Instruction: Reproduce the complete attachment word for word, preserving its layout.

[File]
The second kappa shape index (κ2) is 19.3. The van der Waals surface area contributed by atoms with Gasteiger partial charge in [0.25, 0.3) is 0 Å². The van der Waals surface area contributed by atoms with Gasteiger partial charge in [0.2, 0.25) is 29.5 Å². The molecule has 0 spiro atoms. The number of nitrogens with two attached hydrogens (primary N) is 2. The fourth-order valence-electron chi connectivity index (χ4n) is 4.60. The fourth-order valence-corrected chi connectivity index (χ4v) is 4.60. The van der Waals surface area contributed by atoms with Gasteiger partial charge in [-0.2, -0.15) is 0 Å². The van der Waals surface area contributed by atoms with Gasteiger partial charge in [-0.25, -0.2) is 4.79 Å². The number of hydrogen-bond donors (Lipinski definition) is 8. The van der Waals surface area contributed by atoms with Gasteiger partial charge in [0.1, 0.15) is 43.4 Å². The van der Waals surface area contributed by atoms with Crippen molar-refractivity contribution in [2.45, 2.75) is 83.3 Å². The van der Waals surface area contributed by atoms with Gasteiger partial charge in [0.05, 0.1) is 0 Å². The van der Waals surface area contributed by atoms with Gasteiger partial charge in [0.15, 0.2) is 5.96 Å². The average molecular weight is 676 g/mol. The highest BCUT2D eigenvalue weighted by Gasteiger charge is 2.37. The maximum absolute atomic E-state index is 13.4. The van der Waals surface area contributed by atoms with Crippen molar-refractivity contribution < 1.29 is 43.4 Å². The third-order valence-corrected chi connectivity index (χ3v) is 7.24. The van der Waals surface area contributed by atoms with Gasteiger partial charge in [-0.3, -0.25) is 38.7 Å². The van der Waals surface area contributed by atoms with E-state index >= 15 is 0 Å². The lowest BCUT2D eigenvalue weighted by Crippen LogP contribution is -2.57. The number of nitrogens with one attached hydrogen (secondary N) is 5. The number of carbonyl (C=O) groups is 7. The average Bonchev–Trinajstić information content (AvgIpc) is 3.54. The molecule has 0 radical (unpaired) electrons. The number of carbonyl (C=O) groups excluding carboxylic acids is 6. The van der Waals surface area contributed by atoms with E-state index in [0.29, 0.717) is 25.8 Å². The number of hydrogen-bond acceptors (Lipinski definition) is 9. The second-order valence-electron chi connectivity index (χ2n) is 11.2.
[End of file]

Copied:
The second kappa shape index (κ2) is 19.3. The van der Waals surface area contributed by atoms with Gasteiger partial charge in [0.25, 0.3) is 0 Å². The van der Waals surface area contributed by atoms with Gasteiger partial charge in [0.2, 0.25) is 29.5 Å². The molecule has 0 spiro atoms. The number of nitrogens with two attached hydrogens (primary N) is 2. The fourth-order valence-electron chi connectivity index (χ4n) is 4.60. The fourth-order valence-corrected chi connectivity index (χ4v) is 4.60. The van der Waals surface area contributed by atoms with Gasteiger partial charge in [-0.2, -0.15) is 0 Å². The van der Waals surface area contributed by atoms with Gasteiger partial charge in [-0.25, -0.2) is 4.79 Å². The number of hydrogen-bond donors (Lipinski definition) is 8. The van der Waals surface area contributed by atoms with Gasteiger partial charge in [0.1, 0.15) is 43.4 Å². The van der Waals surface area contributed by atoms with Crippen molar-refractivity contribution in [2.45, 2.75) is 83.3 Å². The van der Waals surface area contributed by atoms with Gasteiger partial charge in [0.05, 0.1) is 0 Å². The van der Waals surface area contributed by atoms with Gasteiger partial charge in [0.15, 0.2) is 5.96 Å². The average molecular weight is 676 g/mol. The highest BCUT2D eigenvalue weighted by Gasteiger charge is 2.37. The maximum absolute atomic E-state index is 13.4. The van der Waals surface area contributed by atoms with Crippen molar-refractivity contribution < 1.29 is 43.4 Å². The third-order valence-corrected chi connectivity index (χ3v) is 7.24. The van der Waals surface area contributed by atoms with Gasteiger partial charge in [-0.3, -0.25) is 38.7 Å². The van der Waals surface area contributed by atoms with E-state index >= 15 is 0 Å². The lowest BCUT2D eigenvalue weighted by Crippen LogP contribution is -2.57. The number of nitrogens with one attached hydrogen (secondary N) is 5. The number of carbonyl (C=O) groups is 7. The average Bonchev–Trinajstić information content (AvgIpc) is 3.54. The molecule has 0 radical (unpaired) electrons. The number of carbonyl (C=O) groups excluding carboxylic acids is 6. The van der Waals surface area contributed by atoms with E-state index in [0.29, 0.717) is 25.8 Å². The number of hydrogen-bond acceptors (Lipinski definition) is 9. The second-order valence-electron chi connectivity index (χ2n) is 11.2.